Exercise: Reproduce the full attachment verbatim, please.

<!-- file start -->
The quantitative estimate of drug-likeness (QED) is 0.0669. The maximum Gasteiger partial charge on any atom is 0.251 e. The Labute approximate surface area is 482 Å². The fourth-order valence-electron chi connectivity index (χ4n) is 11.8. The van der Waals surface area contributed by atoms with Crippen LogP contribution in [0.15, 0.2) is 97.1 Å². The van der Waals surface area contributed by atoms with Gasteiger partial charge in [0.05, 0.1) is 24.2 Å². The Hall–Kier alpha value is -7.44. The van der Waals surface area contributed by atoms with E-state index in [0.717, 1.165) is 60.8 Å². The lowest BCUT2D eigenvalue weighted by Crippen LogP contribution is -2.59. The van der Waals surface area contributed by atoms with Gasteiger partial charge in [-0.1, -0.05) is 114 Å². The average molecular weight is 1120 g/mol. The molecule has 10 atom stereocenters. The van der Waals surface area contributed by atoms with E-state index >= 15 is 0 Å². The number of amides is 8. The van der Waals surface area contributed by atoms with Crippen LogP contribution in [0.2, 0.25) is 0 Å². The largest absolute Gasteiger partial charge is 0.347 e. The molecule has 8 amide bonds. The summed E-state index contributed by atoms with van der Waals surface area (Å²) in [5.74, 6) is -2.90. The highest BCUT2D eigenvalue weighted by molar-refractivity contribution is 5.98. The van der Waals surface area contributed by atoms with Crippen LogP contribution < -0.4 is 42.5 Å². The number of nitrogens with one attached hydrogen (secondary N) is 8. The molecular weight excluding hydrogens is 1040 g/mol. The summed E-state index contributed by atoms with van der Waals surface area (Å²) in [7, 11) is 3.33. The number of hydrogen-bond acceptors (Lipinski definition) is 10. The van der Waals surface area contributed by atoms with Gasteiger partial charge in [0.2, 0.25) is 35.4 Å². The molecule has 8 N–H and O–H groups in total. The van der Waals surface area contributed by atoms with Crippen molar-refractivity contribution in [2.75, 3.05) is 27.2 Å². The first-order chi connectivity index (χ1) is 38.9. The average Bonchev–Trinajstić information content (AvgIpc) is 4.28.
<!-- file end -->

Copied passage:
The quantitative estimate of drug-likeness (QED) is 0.0669. The maximum Gasteiger partial charge on any atom is 0.251 e. The Labute approximate surface area is 482 Å². The fourth-order valence-electron chi connectivity index (χ4n) is 11.8. The van der Waals surface area contributed by atoms with Crippen LogP contribution in [0.15, 0.2) is 97.1 Å². The van der Waals surface area contributed by atoms with Gasteiger partial charge in [0.05, 0.1) is 24.2 Å². The Hall–Kier alpha value is -7.44. The van der Waals surface area contributed by atoms with E-state index in [0.717, 1.165) is 60.8 Å². The lowest BCUT2D eigenvalue weighted by Crippen LogP contribution is -2.59. The van der Waals surface area contributed by atoms with Gasteiger partial charge in [-0.1, -0.05) is 114 Å². The average molecular weight is 1120 g/mol. The molecule has 10 atom stereocenters. The van der Waals surface area contributed by atoms with E-state index >= 15 is 0 Å². The number of amides is 8. The van der Waals surface area contributed by atoms with Crippen LogP contribution in [0.2, 0.25) is 0 Å². The largest absolute Gasteiger partial charge is 0.347 e. The molecule has 8 amide bonds. The summed E-state index contributed by atoms with van der Waals surface area (Å²) in [5.74, 6) is -2.90. The highest BCUT2D eigenvalue weighted by molar-refractivity contribution is 5.98. The van der Waals surface area contributed by atoms with Crippen LogP contribution < -0.4 is 42.5 Å². The number of nitrogens with one attached hydrogen (secondary N) is 8. The molecular weight excluding hydrogens is 1040 g/mol. The summed E-state index contributed by atoms with van der Waals surface area (Å²) in [7, 11) is 3.33. The number of hydrogen-bond acceptors (Lipinski definition) is 10. The van der Waals surface area contributed by atoms with Gasteiger partial charge in [0.2, 0.25) is 35.4 Å². The molecule has 8 N–H and O–H groups in total. The van der Waals surface area contributed by atoms with Crippen molar-refractivity contribution in [2.75, 3.05) is 27.2 Å². The first-order chi connectivity index (χ1) is 38.9. The average Bonchev–Trinajstić information content (AvgIpc) is 4.28.